Pierre-Benoit Joly, French Institute for Research, and Innovation in Society, discussed how the field of nuclear energy represents a prime example of “technical democracy”— when experts and non-experts collaborate to address socio-technical controversies.

PANEL DISCUSSION

The panel worked to address what the field of STS tells us about the issues facing nuclear power. A significant topic of discussion was the knowledge deficit model, which posits that people are skeptical about technology because they do not understand it, and whether this can be overcome with more information.

LESSONS LEARNED FROM
Other Industries

Public opposition is not unique to nuclear energy. Other industries provide opportunities to better understand how to engage with the public.

David Victor, University of California, San Diego, shared lessons from his experience as chair of the volunteer community engagement panel Southern California Edison set up for the decommissioning process for its San Onofre nuclear power plant. He noted that even before a public engagement process begins, the makeup of the bodies involved can affect the effort’s success.

John Downer, University of Bristol, discussed how civil aviation and the civil nuclear industry are both reliant upon highly complex technical systems that are only safe when they are functioning exactly as they should. Therefore, both industries require ultra-high reliability that must be proven before the systems are even built, which is why their regulatory structures have co-evolved.

Sarah Mills, University of Michigan, described that while renewable energy projects in general are very popular, when it comes to getting local installations approved, there is often a lot of community debate that can result in projects being rejected. Mills described insights from studies of these debates that could offer lessons for nuclear energy.

PANEL DISCUSSION

Participants discussed the need for and nuances of ensuring procedural justice when siting facilities. In the case of wind and solar projects, it is often difficult to disentangle the effectiveness of actual community engagement from the reality that in many cases the landowners involved are being paid for their land and have a direct relationship with the developer.

The conversation also explored how the nuclear industry often wrongly sees public conflict as a communication issue, which creates multiple problems. First, it assumes that the public does not have valid arguments and forecloses any potential reconsideration of the plans. Second, it unfairly assumes the public is irrational.

LESSONS LEARNED FROM
Nuclear Waste Siting

Participants discussed how developers of new and advanced reactors can learn from past experiences with the public when siting waste facilities in Europe, including Sweden’s efforts to overcome opposition and gain the public trust needed to approve a nuclear waste repository site and the central role of public engagement in successful facility siting as illustrated in the example of waste facility siting in Belgium. The panel discussion addressed the challenges of giving up power to gain trust, dealing with uninformed critics, and finding consensus.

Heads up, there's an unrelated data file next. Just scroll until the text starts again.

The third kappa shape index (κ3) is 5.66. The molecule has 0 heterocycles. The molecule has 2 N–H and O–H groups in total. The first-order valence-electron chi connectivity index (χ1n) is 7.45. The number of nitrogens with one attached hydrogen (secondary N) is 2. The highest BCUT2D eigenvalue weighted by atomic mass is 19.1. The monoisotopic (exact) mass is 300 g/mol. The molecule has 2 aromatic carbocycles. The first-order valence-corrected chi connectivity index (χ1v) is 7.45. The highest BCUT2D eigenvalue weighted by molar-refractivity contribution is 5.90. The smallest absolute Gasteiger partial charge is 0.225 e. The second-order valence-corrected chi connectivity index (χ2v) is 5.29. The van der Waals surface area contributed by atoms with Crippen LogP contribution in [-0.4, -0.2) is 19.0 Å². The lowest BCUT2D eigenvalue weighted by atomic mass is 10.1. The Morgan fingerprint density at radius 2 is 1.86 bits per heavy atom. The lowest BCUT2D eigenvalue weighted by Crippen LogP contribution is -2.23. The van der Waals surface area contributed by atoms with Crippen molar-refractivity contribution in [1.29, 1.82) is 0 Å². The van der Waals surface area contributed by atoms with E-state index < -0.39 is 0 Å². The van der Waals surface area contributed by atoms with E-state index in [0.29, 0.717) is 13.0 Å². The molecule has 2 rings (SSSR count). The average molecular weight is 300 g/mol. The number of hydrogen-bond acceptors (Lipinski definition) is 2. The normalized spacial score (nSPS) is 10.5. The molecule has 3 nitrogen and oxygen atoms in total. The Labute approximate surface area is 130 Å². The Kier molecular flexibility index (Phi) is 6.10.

Arne Kaijser, KTH Royal Institute of Technology, discussed how developers of new and advanced reactors can learn from Sweden’s efforts to overcome opposition and gain the public trust needed to approve a nuclear waste repository site, using SKB in Sweden as an example. SKB contacted a lot of municipalities and sometimes was met with strong resistance; other times, they got quite far until residents voted against a waste facility in local referenda. SKB only found success with areas that already hosted a nuclear facility, where many locals worked and therefore already had a high level of trust in the industry. To these communities, nuclear was not seen as a new technology.

Anne Bergmans, University of Antwerp, discussed the central role of public engagement in successful facility siting as illustrated in the example of waste facility siting in Belgium. When local communities are not included in the discussion from the beginning, their understandably emotional reactions are viewed as irrational or uninformed.

PANEL DISCUSSION

What can we learn from nuclear waste siting? Successes and challenges

BEST PRACTICES
Ongoing Activities Related to Nuclear Energy

Speakers discussed lessons learned and examined best practices in public engagement and participation from ongoing activities related to nuclear energy.

Doug Hunter, Utah Associated Municipal Power Systems (UAMPS), offered lessons from the experience of UAMPS, an independent, project-based, voluntary, not-for-profit political subdivision of the state of Utah operating 49 energy utilities in seven states. UAMPS has spent decades informing communities about power production options and operations.

Mary Woollen, Ultra Safe Nuclear Corporation, reflected on her extensive experience observing and participating in processes for siting nuclear facilities to draw out some best practices in public engagement. Despite the polarization around nuclear energy, she noted that it is still possible for public engagement to be civil and productive.

Christi Bell, University of Alaska Business Enterprise Institute, described her economic development experience, particularly with a project in partnership with Idaho National Laboratory examining the deployment of nuclear technology to highlight strategies for effective community engagement around proposed nuclear sites.

PANEL DISCUSSION

During the discussion, speakers explored how they have avoided repeating past mistakes. They agreed that there is no one set way to accomplish a goal, but before projects are executed, public meetings need to be thoughtfully planned to envision where the project is going, what the steps will be, where there may be unpredictable events, and what the potential reactions would be.

About the Study

Nuclear reactors provide low-carbon energy, and advanced nuclear technologies could play an important role in moving the United States towards a zero-carbon future. Next-generation nuclear reactors have the potential to be smaller, safer, less expensive to build, and better integrated with the modern grid. However, the technical, economic, and regulatory outlook for these technologies remains uncertain. This National Academies study will assess the future of new and advanced nuclear reactor technologies and identify the opportunities and barriers to commercialization.